A quick article with opinions from six people on project killers: 6 Experts Share the #1 Thing That Derails a Project | Smartsheet.  Of course, there are six different things listed as "the #1 thing."  And there are a few more listed in the comments.

I mention this article because my friend, Johanna Rothman is quoted as suggesting multitasking is the killer, "The silent project killer, and in my experience the thing that kills more projects, is multitasking."  Of course, I had to smile, seeing this.  I often talk about this in my discussions of project management and Critical Chain Projects - specifically I talk about multitasking killing flow.  Too much switching from task to task to task without getting anything done.  This means we can't hand something to the next step in the line (without it getting stuck as well).  

Please note: Having a queue of work is not multitasking. It's when I am forced to pull things into active mode before I finish what is in front of me.  

A couple of the other suggestions in this article in my mind have to do with understanding what the project is.  When there isn't alignment or agreement on what we are doing in a project, it almost guarantees that the project will get stuck in swirl and scope creep.  Which often leads to even more multitasking as we try to figure out what it is that we are really supposed to be doing.

Lean Learning Center has a nice article on a familiar topic, creating more time for what is important. Click "Like" If You Have Enough Time

Time is the only resource we have that we cannot get more of. Yet time is squandered at an unbelievable rate. Organizations manage money with obvious structure and measures of return on investment. When it comes to time, individuals are left to Darwinian survival mode. Hundreds of emails daily, multiple meetings with unclear return on time spent, and administrative tasks consume high percentages of time. Studies have shown that management spends 10-20% of work time on current priorities, coaching, and identifying improvement opportunities. The remaining time is spent on other stuff.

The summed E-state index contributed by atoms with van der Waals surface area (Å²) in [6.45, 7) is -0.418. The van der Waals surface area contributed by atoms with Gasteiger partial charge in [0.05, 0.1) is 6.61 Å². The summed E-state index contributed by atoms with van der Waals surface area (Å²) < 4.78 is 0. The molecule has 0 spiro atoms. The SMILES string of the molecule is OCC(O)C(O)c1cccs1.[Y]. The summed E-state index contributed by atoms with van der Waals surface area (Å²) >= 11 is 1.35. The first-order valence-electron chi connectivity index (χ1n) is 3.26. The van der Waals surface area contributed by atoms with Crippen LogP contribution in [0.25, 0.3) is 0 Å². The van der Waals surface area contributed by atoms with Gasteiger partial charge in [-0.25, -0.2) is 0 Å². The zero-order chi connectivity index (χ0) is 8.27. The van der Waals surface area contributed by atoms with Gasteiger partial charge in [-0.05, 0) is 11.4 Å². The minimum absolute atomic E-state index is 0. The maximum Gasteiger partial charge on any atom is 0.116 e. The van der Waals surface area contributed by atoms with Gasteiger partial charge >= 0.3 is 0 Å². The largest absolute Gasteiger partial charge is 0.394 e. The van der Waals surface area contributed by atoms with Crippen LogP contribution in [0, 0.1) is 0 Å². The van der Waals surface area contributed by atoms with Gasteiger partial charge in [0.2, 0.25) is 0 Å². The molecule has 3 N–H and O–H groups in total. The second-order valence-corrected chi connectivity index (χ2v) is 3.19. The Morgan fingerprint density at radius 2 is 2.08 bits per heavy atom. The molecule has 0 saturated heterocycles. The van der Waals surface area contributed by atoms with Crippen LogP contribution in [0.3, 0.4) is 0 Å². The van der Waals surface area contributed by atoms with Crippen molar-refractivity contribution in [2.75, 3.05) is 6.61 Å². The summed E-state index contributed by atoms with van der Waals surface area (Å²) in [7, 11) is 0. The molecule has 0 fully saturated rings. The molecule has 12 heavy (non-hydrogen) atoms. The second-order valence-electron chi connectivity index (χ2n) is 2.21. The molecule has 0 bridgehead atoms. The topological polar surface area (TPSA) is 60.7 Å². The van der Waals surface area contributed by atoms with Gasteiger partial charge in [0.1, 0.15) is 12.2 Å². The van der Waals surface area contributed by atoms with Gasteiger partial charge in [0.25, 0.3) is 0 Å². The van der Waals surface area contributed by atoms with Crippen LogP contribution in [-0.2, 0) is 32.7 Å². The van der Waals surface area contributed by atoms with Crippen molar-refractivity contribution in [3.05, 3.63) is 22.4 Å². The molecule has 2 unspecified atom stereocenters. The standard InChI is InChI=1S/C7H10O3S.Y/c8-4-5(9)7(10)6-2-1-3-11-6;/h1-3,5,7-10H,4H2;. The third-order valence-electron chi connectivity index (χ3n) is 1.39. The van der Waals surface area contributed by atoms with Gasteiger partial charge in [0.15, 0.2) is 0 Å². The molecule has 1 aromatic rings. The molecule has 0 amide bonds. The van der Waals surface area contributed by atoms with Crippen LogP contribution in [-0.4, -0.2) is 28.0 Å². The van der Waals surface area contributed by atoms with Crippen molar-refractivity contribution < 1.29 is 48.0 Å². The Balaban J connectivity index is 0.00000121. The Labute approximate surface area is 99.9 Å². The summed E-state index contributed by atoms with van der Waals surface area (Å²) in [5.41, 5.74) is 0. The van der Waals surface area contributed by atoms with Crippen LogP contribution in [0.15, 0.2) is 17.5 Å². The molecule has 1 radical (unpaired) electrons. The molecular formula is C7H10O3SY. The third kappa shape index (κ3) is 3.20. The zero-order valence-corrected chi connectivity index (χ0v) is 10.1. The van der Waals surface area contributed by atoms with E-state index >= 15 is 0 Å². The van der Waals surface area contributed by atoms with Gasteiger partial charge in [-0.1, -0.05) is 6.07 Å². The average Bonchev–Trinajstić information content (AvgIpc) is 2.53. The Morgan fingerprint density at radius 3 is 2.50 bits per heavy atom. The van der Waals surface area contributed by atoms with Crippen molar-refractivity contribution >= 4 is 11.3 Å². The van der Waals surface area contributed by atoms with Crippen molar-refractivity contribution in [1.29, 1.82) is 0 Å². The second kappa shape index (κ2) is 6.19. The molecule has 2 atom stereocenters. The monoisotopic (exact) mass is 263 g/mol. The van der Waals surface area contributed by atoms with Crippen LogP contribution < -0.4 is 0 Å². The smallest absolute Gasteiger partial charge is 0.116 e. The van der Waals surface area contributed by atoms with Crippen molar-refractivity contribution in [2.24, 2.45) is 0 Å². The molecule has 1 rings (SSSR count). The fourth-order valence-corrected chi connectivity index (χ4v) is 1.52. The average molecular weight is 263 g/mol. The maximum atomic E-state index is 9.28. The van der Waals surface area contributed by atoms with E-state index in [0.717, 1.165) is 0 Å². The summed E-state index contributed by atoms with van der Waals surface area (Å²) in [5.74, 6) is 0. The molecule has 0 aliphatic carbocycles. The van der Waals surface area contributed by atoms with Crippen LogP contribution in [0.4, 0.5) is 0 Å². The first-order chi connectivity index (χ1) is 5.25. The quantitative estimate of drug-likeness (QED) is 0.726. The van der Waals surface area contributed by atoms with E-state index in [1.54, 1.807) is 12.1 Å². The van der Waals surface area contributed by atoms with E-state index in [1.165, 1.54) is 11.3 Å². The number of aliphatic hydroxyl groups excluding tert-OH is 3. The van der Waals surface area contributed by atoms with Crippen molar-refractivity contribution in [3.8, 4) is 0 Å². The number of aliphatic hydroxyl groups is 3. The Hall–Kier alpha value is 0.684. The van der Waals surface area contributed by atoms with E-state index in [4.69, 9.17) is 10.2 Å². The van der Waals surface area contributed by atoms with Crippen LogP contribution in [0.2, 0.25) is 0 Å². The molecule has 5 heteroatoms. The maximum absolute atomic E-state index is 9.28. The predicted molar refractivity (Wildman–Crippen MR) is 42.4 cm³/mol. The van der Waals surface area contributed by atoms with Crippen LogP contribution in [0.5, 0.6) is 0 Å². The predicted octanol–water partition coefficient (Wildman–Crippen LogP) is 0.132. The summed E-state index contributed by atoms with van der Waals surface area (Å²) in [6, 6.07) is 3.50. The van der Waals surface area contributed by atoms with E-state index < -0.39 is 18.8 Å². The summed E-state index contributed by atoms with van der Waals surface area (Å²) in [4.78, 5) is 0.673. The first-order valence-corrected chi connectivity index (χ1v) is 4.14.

I find that it isn't only management where this happens.  It could be the salespeople meeting with decision makers 5-10% of their time. Or project team members spread across many activities and several projects.  If these people could increase the focus - have dedicated time for their most important activities - what would be the benefit to them? What would be the benefit to the organization?

The post goes on to recommend some specific actions around observing how one's time is spent today.  Essentially: are people doing that which is most important, or are they doing whatever happens to be in front of them at the moment.  

Reflect back to Covey's 4 Quadrants (Urgent + Important; Not Urgent + Important; Urgent + Unimportant; Not Urgent + Unimportant): Clearly, dropping those activities which fall in the "unimportant" quadrants can make a big difference.  Most people who talk about this topic also suggest that doing better with focus means that the level of "urgency" also drops - when people have time to focus on the important aspects of their work, many of the urgent activities get handled correctly and with much less fanfare. Time gets created by not wasting it.

One big area I always check: how much multitasking are people doing?  How much of the unimportant or the last-minute urgencies get in the way of being able to focus on very few things at one time. How often do people get started (hurry, hurry, this is really important) only to discover that there are incomplete preparations that stall the effort?  How much benefit would be gained by giving people mechanisms - and the organization trusting those mechanisms - to enable focus and finish, rather than start-stop-start-stop of multitasking.

The folks at Realization, makers of the CCPM software Concerto, post newsletters and articles on topics related to Critical Chain from time to time.   There’s No Such Thing as Good Multitasking one talks about the classic problem of multitasking and somehow people think there is "good" or "bad" multitasking.  (I even talk about "bad multitasking", as this comes from older CCPM discussions.) 

I love this anecdote:

The chief engineer from one of our clients kept track of every time he interrupted his first-line managers during one day. It got so bad, that by about 2 p.m., when he had already interrupted his managers more than 20 times, he felt too guilty to interrupt them again, and instead collected a list to be discussed in the next morning's meeting.